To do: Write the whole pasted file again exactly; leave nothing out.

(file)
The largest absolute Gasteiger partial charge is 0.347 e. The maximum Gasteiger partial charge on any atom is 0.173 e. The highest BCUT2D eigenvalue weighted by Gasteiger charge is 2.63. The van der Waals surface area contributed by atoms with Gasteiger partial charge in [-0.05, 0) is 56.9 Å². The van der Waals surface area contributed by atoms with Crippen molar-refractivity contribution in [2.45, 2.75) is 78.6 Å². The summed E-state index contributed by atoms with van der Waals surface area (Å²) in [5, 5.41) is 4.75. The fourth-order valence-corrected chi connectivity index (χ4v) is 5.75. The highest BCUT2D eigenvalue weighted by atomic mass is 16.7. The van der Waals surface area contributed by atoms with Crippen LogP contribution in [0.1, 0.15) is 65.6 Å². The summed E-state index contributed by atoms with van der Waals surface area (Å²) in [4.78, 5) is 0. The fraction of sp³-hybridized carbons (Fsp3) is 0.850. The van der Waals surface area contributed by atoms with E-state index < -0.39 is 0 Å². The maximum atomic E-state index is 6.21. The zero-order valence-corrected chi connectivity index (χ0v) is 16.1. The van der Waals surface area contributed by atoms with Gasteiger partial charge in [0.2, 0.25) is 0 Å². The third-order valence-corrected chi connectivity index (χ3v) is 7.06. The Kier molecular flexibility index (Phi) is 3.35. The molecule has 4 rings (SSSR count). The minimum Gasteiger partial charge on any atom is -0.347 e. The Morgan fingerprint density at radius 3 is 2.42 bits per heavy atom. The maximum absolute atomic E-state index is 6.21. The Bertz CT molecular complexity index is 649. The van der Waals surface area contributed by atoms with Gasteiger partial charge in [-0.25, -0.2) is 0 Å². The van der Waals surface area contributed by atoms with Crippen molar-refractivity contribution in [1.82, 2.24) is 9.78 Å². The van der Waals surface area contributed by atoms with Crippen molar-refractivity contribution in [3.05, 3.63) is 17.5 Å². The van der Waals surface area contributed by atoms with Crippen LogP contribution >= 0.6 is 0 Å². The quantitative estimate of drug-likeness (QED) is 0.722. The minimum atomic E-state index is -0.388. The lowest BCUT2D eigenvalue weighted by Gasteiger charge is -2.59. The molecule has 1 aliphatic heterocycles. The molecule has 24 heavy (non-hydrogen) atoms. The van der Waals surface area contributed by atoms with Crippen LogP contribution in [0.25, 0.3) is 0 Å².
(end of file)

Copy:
The largest absolute Gasteiger partial charge is 0.347 e. The maximum Gasteiger partial charge on any atom is 0.173 e. The highest BCUT2D eigenvalue weighted by Gasteiger charge is 2.63. The van der Waals surface area contributed by atoms with Gasteiger partial charge in [-0.05, 0) is 56.9 Å². The van der Waals surface area contributed by atoms with Crippen molar-refractivity contribution in [2.45, 2.75) is 78.6 Å². The summed E-state index contributed by atoms with van der Waals surface area (Å²) in [5, 5.41) is 4.75. The fourth-order valence-corrected chi connectivity index (χ4v) is 5.75. The highest BCUT2D eigenvalue weighted by atomic mass is 16.7. The van der Waals surface area contributed by atoms with Crippen LogP contribution in [0.1, 0.15) is 65.6 Å². The summed E-state index contributed by atoms with van der Waals surface area (Å²) in [4.78, 5) is 0. The fraction of sp³-hybridized carbons (Fsp3) is 0.850. The van der Waals surface area contributed by atoms with E-state index < -0.39 is 0 Å². The maximum atomic E-state index is 6.21. The zero-order valence-corrected chi connectivity index (χ0v) is 16.1. The van der Waals surface area contributed by atoms with Gasteiger partial charge in [0.2, 0.25) is 0 Å². The third-order valence-corrected chi connectivity index (χ3v) is 7.06. The Kier molecular flexibility index (Phi) is 3.35. The molecule has 4 rings (SSSR count). The minimum Gasteiger partial charge on any atom is -0.347 e. The Morgan fingerprint density at radius 3 is 2.42 bits per heavy atom. The maximum absolute atomic E-state index is 6.21. The Bertz CT molecular complexity index is 649. The van der Waals surface area contributed by atoms with Gasteiger partial charge in [-0.25, -0.2) is 0 Å². The van der Waals surface area contributed by atoms with Crippen molar-refractivity contribution in [1.82, 2.24) is 9.78 Å². The van der Waals surface area contributed by atoms with Crippen molar-refractivity contribution in [3.05, 3.63) is 17.5 Å². The van der Waals surface area contributed by atoms with Crippen LogP contribution >= 0.6 is 0 Å². The quantitative estimate of drug-likeness (QED) is 0.722. The minimum atomic E-state index is -0.388. The lowest BCUT2D eigenvalue weighted by Gasteiger charge is -2.59. The molecule has 1 aliphatic heterocycles. The molecule has 24 heavy (non-hydrogen) atoms. The van der Waals surface area contributed by atoms with Crippen LogP contribution in [0.25, 0.3) is 0 Å².